Mosaic Canyon is beautiful but urgh I am sweating profusely, my sunglasses are slipping from my face, my shirt is sticking to my back and the salty sting of sweat in my eyes is becoming unbearable. Yes I am in the hottest place on earth and yes I am hiking.
Hiking and extreme heat are probably not what would be described as a match made in heaven but the hike through Mosaic Canyon in Death Valley had been recommended to me by a friend and also by the helpful woman at the Furnace Creek visitor centre. So I decided I should definitely do it. Whilst the colours of the canyon are supposed to be at their best from midday I just couldn’t bring myself to begin this hike in the extreme heat.
I opted for fairly early morning. I say fairly early morning as I’m not really a morning person 8am is fairly early for me! My hotel at Stovepipe Wells was right near Mosaic Canyon so after a hearty breakfast I drove up the dusty gravel track to the canyon opening. I was actually quite surprised at home much higher the entrance to the canyon was from the main road. It was kind of hard to judge the scale, distance and depth of the terrain in Death Valley due to the vastness.
Getting to Mosaic Canyon early was a definite plus. We were the only people there and the silence within the canyon felt incredible.
Mosaic Canyon starts off quite small and narrow before beginning to open out the further in you go. Whilst beautiful and well worth the trip there is a downside to this hike – it is a one way in and one way out route. Unfortunately there is no circular path so technically you have to walk it twice. The hike ends at a dried up waterfall and at that point you have to turnaround and come back. Because of this we decided not to walk the full length of the canyon and explore it a bit more. We scrambled up its walls looking for vistas and view points to really take in the beauty of the area.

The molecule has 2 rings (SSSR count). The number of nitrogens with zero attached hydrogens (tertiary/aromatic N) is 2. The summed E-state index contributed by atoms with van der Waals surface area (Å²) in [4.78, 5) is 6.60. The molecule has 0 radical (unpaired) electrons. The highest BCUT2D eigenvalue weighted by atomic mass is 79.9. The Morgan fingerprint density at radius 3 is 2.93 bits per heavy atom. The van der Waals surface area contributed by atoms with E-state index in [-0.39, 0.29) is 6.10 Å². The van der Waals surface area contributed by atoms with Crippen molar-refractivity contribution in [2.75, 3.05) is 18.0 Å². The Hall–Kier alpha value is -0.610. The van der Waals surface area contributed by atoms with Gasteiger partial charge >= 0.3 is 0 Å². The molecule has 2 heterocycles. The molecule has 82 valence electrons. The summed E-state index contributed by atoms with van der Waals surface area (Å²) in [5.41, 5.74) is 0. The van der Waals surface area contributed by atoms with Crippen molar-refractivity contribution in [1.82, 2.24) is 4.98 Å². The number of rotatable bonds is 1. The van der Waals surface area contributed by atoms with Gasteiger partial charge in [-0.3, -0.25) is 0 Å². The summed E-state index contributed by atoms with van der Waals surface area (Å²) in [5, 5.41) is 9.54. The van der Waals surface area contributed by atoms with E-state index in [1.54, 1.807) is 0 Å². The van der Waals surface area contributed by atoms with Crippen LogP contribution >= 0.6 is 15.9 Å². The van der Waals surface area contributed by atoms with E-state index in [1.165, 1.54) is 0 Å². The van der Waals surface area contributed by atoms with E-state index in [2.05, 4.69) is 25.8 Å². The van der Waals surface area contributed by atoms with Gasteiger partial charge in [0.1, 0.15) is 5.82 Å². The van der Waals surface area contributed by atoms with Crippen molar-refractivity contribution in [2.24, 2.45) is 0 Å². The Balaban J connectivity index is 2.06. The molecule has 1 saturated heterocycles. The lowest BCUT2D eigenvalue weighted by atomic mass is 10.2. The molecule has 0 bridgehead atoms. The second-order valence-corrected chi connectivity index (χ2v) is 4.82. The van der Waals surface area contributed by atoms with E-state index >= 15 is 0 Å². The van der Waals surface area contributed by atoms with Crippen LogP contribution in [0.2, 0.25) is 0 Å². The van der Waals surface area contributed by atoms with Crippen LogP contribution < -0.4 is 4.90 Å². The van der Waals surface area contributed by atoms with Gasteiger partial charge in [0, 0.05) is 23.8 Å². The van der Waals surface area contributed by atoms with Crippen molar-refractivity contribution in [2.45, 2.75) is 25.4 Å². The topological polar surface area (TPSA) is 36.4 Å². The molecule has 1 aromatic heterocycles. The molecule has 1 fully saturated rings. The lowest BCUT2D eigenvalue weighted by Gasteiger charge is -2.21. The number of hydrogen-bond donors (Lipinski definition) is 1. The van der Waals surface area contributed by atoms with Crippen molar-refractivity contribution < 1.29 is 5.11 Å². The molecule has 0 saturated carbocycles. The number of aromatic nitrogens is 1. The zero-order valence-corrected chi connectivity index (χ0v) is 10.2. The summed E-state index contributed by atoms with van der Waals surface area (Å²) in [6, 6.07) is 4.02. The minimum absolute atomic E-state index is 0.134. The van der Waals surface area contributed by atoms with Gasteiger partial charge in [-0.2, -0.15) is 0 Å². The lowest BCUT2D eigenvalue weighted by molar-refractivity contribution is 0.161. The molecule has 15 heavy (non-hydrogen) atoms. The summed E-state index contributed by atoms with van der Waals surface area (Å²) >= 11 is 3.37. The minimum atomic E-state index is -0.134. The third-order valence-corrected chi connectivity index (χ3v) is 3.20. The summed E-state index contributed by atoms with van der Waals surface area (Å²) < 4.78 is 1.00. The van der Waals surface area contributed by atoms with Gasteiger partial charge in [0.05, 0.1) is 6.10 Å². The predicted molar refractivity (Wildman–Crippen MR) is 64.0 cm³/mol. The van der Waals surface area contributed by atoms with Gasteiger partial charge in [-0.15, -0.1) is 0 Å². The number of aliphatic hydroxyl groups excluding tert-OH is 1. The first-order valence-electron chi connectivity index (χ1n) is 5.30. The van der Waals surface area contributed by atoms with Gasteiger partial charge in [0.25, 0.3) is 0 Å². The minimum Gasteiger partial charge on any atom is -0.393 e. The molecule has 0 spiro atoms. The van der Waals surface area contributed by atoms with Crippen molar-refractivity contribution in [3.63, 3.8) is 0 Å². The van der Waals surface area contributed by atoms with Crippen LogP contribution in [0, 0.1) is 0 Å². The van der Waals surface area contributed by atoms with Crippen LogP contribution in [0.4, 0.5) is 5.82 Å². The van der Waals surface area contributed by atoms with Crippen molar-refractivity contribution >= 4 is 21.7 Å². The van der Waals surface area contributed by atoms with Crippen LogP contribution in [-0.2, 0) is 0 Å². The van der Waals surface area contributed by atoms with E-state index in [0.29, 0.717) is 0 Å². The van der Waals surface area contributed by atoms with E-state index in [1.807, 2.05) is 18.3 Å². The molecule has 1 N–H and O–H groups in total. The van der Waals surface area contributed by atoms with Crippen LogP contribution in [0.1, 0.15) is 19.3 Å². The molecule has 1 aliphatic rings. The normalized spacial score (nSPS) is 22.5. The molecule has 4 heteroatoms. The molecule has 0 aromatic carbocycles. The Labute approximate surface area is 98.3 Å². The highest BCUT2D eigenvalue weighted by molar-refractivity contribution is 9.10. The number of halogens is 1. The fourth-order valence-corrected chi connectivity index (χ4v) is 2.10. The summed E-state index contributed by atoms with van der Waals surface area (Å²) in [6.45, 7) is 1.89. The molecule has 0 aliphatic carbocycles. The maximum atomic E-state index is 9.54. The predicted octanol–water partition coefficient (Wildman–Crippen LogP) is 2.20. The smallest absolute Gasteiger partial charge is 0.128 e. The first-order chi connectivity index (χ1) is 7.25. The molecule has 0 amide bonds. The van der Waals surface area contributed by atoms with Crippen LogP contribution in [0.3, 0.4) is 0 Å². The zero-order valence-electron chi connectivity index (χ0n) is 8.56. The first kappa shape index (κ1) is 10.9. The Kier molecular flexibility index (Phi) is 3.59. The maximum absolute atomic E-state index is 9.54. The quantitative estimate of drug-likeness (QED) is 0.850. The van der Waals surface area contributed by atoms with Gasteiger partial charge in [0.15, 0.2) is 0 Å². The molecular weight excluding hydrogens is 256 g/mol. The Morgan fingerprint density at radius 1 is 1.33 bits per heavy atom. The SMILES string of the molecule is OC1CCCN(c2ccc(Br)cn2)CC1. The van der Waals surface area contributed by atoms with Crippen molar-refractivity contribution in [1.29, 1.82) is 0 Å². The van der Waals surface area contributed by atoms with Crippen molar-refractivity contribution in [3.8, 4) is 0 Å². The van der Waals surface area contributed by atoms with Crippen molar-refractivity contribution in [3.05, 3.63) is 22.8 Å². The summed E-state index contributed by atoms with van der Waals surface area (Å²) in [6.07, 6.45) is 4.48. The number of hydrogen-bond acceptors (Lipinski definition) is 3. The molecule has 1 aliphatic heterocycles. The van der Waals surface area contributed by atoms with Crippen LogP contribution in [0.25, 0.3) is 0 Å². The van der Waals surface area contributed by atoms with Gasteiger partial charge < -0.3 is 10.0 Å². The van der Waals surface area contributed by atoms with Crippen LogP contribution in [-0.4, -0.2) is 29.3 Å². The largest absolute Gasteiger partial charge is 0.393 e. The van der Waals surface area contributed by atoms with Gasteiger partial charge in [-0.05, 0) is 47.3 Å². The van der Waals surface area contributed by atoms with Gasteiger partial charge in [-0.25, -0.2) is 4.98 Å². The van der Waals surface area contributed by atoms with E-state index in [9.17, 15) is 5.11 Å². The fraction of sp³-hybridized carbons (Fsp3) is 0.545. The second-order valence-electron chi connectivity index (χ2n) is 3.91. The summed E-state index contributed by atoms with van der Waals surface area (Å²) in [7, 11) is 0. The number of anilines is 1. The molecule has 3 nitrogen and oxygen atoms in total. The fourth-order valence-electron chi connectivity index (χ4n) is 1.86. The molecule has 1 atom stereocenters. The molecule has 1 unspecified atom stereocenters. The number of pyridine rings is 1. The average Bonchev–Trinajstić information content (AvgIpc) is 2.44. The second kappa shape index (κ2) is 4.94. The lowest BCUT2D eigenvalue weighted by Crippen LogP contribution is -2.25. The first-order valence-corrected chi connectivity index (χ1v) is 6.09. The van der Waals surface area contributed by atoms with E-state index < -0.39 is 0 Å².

As Mosaic Canyon opened out it became hard to judge sizes and distances again. I foolishly thought it wasn’t far to scramble up a particular rock face before collapsing in a heap at the top, my t-shirt soaked through with sweat.
Bring water and lots of it! If you are hiking in this sort of heat you should be drinking regularly and consuming 4-6 litres a day. I know its heavy to carry lots of water but out here you need it especially if you are exerting yourself and scrambling up steep canyon walls!
Mosaic Canyon made me realise how much there is to see and do in Death Valley in my previous post ‘into the frying pan’ I mentioned how I wish I had given the area more time. This hike whet my appetite for discovering more in the region.
I spent about 2-3 hours exploring Mosaic Canyon before having a shower to cool off and leaving Death Valley altogether. It was a perfect way to end a short one night stop in such an incredible place and the drive out of the National Park and onto Yosemite was epic with sandstorms and desert scenery giving way to the majestic Sierra Nevada mountain range in the distance revealing the true diversity of California.
Yes! Just went there this weekend! The landscape is breathtaking and it’s such a wonderful, calming experience. But yes, my legs hurt from all the hiking. Next time I do want to spend 3-4 days.
Hey Joanna – Im glad I’m not the only one who wished they spent longer in Death Valley
I’ve never been to Death Valley, but the heat actually sounds nice right now. The snow is flying sideways and the temp is near zero here in Colorado. Too bad the hike ends at a dried up waterfall and not a flowing one.
Haha agreed Chad the wind, rain, flooding and storms are quite bad here in the UK so Death Valley seems very appealing right now 😀
sounds like a tough hike in the heat but what spectacular views you were rewarded with!
The heat did make it tough but to be there in the silence with no one else and experiencing those views was magnificent
The Death valley has been on my bucket list for a long time! I can’t wait to visit all those parks in the States. The only problem is that I might visit Iran first, and I heard I might have problems getting the USA visa with an Iranian stamp in my passport. We’ll see how it goes!